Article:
To best prepare yourself over the long-term for a good 2K, the answer lies in long distance aerobic training throughout the year. High intensity interval work alone is not an effective way to train, since most of the benefits from it are achieved in about 8-12 weeks after which further improvement will be very limited.  Since most CrossFitters perform a lot of high intensity interval WODs, it’s important to add the aerobic training element on a regular basis if you expect to do well in the 2K format.

Medium-duration, high-power work is also important to help your muscles adapt to producing power with less lactic acid accumulation. One standard workout in this category is the “30r20,” or 30 minutes of full-power rowing capped at stroke rating 20. Capping the rating at 20 requires you to increase the power per stroke to compensate for the lower stroke rating. During a 30r20, you are producing much higher levels of force than during a normal distance row. The long duration stimulates your fast-twitch muscle fibers to become better “aerobic workers” and to produce less lactic acid. This means you can work harder in your 2K race because your muscle as a whole is now producing less lactic acid than it was for the same work output.”

The Q-Power Team in Action!

The Q-Power Team in Action!

Use Predictor Workouts to Find Your Pace

Medium-duration, high-power work is also important to help your muscles adapt to producing power with less lactic acid accumulation.
The act of doing a 2K piece is very draining on the body, and you will not be able to rehearse it weekly. This makes it difficult to determine what a realistic target pace and goal time should be, and to gauge your training progress. One of the best ways to predict your target pace without doing a full 2K is to use a short interval pace predictor workout. In this type of workout, you do a series of short intervals and average your split times over the series to predict what your 2K target pace may realistically be. The total distance rowed over the series should be 2-3 times the race distance (4K-6K), allowing the athlete to train at race pace or faster for an extended distance by breaking it up into short intervals.  Examples include:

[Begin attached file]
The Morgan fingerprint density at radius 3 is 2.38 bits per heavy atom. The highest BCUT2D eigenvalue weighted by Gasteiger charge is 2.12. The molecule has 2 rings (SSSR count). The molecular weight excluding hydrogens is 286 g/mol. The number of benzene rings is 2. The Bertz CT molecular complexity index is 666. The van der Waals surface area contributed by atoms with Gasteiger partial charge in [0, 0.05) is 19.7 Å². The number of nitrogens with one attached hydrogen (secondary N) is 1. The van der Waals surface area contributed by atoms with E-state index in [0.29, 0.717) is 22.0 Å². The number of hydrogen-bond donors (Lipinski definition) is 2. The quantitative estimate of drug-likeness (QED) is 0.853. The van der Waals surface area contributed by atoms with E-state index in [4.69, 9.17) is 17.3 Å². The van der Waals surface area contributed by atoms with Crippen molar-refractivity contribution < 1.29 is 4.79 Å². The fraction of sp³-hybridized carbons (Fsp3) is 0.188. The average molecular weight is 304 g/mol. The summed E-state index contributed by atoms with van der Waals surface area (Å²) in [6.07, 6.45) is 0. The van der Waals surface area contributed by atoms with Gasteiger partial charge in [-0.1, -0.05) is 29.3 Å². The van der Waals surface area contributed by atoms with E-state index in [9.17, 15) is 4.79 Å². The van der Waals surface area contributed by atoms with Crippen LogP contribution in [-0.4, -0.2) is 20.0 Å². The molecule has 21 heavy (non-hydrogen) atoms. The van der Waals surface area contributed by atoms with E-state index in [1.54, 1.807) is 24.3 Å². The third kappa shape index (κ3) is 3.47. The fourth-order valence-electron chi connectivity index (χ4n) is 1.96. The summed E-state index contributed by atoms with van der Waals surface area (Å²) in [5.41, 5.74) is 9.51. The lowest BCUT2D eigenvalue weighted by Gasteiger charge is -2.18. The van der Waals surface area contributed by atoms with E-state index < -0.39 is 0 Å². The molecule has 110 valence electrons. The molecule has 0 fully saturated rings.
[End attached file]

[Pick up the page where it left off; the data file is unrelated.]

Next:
• 10 x 500m with 1:30 rest
  • 3 x 750m with 1:30 rest

These pace predictors can be quite accurate.  Mike Stanitski of Ever Green Boat Club recently won the Men’s 40-49 age division at the St. Valentine’s Day Massacre competition in New York, which is an official satellite regatta for the CRASH-B indoor rowing championships. He finished in a time of 6:19.1, which translates to a 1:34.7 average split per 500m. In the weeks leading up to the race, he did both of the workouts listed above, with average splits of 1:34.1 and 1:34.2, respectively, meaning that the predictor workouts were accurate to within 1 second of his actual time on race day. Mike commented:

One thing I like about such workouts is that they make it possible to rehearse specific parts of the race under physical conditions that simulate what that section of the race will be like on race day. In the 3x750M workout, for example, I’ve used the three intervals to try to simulate the beginning, middle, and end of the race, including a start sequence in the first interval and a closing sprint in the last one.”

Here is a link to a cheat sheet that will help you plan out your target pace and translate that into a “per 500m” split time on the Concept2 performance monitor.